Last week I quoted the Rev. Zan Holmes who said that churches are guilty of the sin of low expectations, mainly because we don’t have any expectations, and people will, I believe raise or lower themselves to what is expected. If expectations are high people will rise to meet them, and if there are low expectations people meet them as well. In studies of churches that are growing or are vibrant and healthy, there are lots of commonalities that are found, and one of those is that they have high expectations for their members. I have high expectations for this congregation, and hopefully you also have high expectations for me, and so that is what we are talking about for the month of November. As United Methodists we vow to support this congregation by what? Our prayers, presence, gifts, service and witness. Last week we began by talking about prayer, which is first on the list for the simple reason that prayer creates the foundation upon which we build our faith lives, and it is my expectation that we will be praying every day, and praying for this church and its members every day, and today we talk about the second, which is presence.

Friday, November 8, 2013

Protecting Capitalism

I’m a little puzzled by one thing in the current kerfuffle with Paul Ryan about his using material without giving proper attribution, more commonly called plagiarism.  Isn’t Paul Ryan a capitalist?  Isn’t one of his common refrains about how great capitalism is and how it can solve all problems?  If so, why does it appear that he is opposed to intellectual property rights?

Shouldn’t he be strenuously defending intellectual property, which includes the written word, as one of the key tenants of capitalism?  Some people have even claimed that the creation and protection of intellectual property rights is what has made capitalism possible. Indeed, without intellectual property rights few of some of the major corporations could exist, from publishers, to software, to big-pharm, even the financial industry giants use proprietary algorithms, and all that is protected under intellectual property rights.

I just started reading Average is Over by economist Tyler Cowen, and he says that “In today’s global economy here is what is scarce: 1. Quality land and natural resources 2. Intellectual property, or good ideas about what should be produced 3. Quality labor with unique skills” (Emphasis mine, p 19.)  What Cowen then argues is that people will chase after these things that are scarce, and that is where “most of the benefits will go.”

As a pastor, every week I work at delivering a message and sometimes in delivery I will slip up and not say who said something I am quoting, although it’s almost always in my manuscript, so I can understand the occasional slip of the tongue and will give him some leeway there.  But when you quote more than 1300 words in a book without noting it, that’s way past a slip-up.  That, in fact, is a violation of federal copy right law, which are set up to protect intellectual property rights. (That would also get you a failing grade in any school in the country)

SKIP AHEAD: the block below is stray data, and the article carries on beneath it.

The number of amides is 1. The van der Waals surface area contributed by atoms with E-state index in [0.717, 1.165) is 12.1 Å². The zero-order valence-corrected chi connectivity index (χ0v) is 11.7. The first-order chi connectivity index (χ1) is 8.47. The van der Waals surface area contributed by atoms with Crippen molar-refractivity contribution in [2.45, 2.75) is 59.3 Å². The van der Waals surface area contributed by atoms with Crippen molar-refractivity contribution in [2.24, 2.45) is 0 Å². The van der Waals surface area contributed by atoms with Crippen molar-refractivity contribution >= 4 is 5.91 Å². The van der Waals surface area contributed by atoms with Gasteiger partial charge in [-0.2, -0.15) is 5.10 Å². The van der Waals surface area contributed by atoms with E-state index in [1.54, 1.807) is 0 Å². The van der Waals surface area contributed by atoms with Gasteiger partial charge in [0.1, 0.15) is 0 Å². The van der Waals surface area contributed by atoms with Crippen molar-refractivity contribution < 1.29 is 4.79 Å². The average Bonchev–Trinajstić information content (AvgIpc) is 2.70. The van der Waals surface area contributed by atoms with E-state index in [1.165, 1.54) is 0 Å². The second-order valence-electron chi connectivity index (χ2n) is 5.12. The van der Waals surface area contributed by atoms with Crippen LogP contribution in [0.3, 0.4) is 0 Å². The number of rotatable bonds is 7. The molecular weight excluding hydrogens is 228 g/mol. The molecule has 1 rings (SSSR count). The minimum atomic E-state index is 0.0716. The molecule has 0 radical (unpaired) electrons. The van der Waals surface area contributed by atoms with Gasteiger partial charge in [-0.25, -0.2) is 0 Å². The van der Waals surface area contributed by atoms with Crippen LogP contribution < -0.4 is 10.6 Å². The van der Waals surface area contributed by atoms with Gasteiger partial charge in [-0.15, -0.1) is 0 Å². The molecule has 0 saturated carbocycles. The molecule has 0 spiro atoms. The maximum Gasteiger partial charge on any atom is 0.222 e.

According to a Washington Post article, Ryan wants to make a distinction between “sloppiness” and “dishonesty,” claiming that he is practicing the first and not the second.  There are two problems here.  The first is that his sloppiness is leading to dishonesty, intentional or not, although I think its the former.  And the second is that it doesn’t matter; one supports capitalism and intellectual property rights, and the second ignores them.

So rather than attacking the “haters” and “footnote police” shouldn’t Paul Ryan instead be apologizing and talking about how important protecting intellectual property rights are for capitalism?  If Paul Ryan is a capitalist, and wants to support capitalism, it would appear that he is on the wrong side of this argument, and I think it’s time that someone pointed that out to him.

Tuesday, November 5, 2013

Power of Prayer

Here is my sermon from Sunday.  The text was Luke 18:9-14:

Rev. Zan Holmes once said that most churches are guilty of the sin of low expectations.  That we are happy to welcome people and to offer God’s grace, but we expect nothing in return.  We are guilty of the sin of low expectation he said.  So what are the expectations that we should have as members of any congregation, let alone this one?  I think they are found for us in the membership vows of the United Methodist Church, whether we are members or not, and that is that we pledge to support this congregation with our prayers, presence, gifts, service and witness. I believe that these membership vows not only should mean something, but they do mean something, and so we are going to spend the month of November looking at and talking about these vows, what they mean, why we have them and what the expectations are for us as a congregation, and we begin today with the first item in the list, prayer.

I think prayer is first in the list for a very good reason, because of its importance.  We begin and end in prayer.  John Wesley, the founder of Methodism, said that “God does nothing without prayer and everything with it.”  Wesley would begin his day with one hour of prayer before he began to do anything else.  Prayer is foundational, it gives us the roots of our faith.  Prayer is one of the primary ways that we engage and interact with God, and by which we come into deeper relationship with God.  To be able to say that we are in relationship with God means that we must be in conversation with God through prayer.  But what we also have to remember is that a conversation requires both parties to be participating, that is one person talks and the other listens, and then the other person talks and the first person listens.  So prayer is just as much about listening to God as it is talking to God.

Luke in particular emphasizes prayer.  His gospel talks about prayer more than any of the other gospels, and so just following the example of Jesus we know that would should be praying, and yet many of us don’t, and the reason I hear most often from people is that they don’t know how to pray, they feel uncomfortable doing it, they’re not sure they are doing it right, it doesn’t seem to do anything, that is they don’t see any results, and so they stop, or they see or hear others praying and feel inadequate, that their prayers don’t sound anything like that, reinforcing the idea that they must be doing it wrong.  Unfortunately, the church has not done much to assist in this problem.  I suspect that few of us have ever received any training, besides for watching others, in how to pray.  Even in seminary there was not a class offered on prayer.